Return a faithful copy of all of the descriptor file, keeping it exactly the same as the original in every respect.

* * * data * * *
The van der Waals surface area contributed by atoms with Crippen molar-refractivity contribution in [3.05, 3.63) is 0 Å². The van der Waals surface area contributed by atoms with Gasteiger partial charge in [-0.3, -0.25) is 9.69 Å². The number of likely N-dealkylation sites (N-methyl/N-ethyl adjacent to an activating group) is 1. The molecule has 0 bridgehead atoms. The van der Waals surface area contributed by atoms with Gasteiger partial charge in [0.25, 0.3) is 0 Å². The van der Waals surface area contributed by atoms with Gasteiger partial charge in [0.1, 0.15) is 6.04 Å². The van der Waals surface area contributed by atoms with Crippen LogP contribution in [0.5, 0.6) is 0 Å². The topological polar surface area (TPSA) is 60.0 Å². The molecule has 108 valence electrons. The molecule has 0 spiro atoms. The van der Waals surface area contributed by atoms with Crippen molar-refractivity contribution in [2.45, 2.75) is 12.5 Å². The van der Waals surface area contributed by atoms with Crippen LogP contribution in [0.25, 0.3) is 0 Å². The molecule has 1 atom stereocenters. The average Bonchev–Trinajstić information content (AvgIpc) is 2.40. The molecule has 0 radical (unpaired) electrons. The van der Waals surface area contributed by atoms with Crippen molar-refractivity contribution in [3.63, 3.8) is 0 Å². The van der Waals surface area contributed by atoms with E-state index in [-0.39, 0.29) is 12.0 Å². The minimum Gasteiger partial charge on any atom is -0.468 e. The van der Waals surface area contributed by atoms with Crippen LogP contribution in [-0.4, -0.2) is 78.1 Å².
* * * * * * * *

The van der Waals surface area contributed by atoms with Crippen molar-refractivity contribution in [3.05, 3.63) is 0 Å². The van der Waals surface area contributed by atoms with Gasteiger partial charge in [-0.3, -0.25) is 9.69 Å². The number of likely N-dealkylation sites (N-methyl/N-ethyl adjacent to an activating group) is 1. The molecule has 0 bridgehead atoms. The van der Waals surface area contributed by atoms with Gasteiger partial charge in [0.25, 0.3) is 0 Å². The van der Waals surface area contributed by atoms with Gasteiger partial charge in [0.1, 0.15) is 6.04 Å². The van der Waals surface area contributed by atoms with Crippen LogP contribution in [0.5, 0.6) is 0 Å². The topological polar surface area (TPSA) is 60.0 Å². The molecule has 108 valence electrons. The molecule has 0 spiro atoms. The van der Waals surface area contributed by atoms with Crippen molar-refractivity contribution in [2.45, 2.75) is 12.5 Å². The van der Waals surface area contributed by atoms with Crippen LogP contribution in [0.25, 0.3) is 0 Å². The molecule has 1 atom stereocenters. The average Bonchev–Trinajstić information content (AvgIpc) is 2.40. The molecule has 0 radical (unpaired) electrons. The van der Waals surface area contributed by atoms with Crippen molar-refractivity contribution in [3.63, 3.8) is 0 Å². The van der Waals surface area contributed by atoms with E-state index in [-0.39, 0.29) is 12.0 Å². The minimum Gasteiger partial charge on any atom is -0.468 e. The van der Waals surface area contributed by atoms with Crippen LogP contribution in [-0.4, -0.2) is 78.1 Å².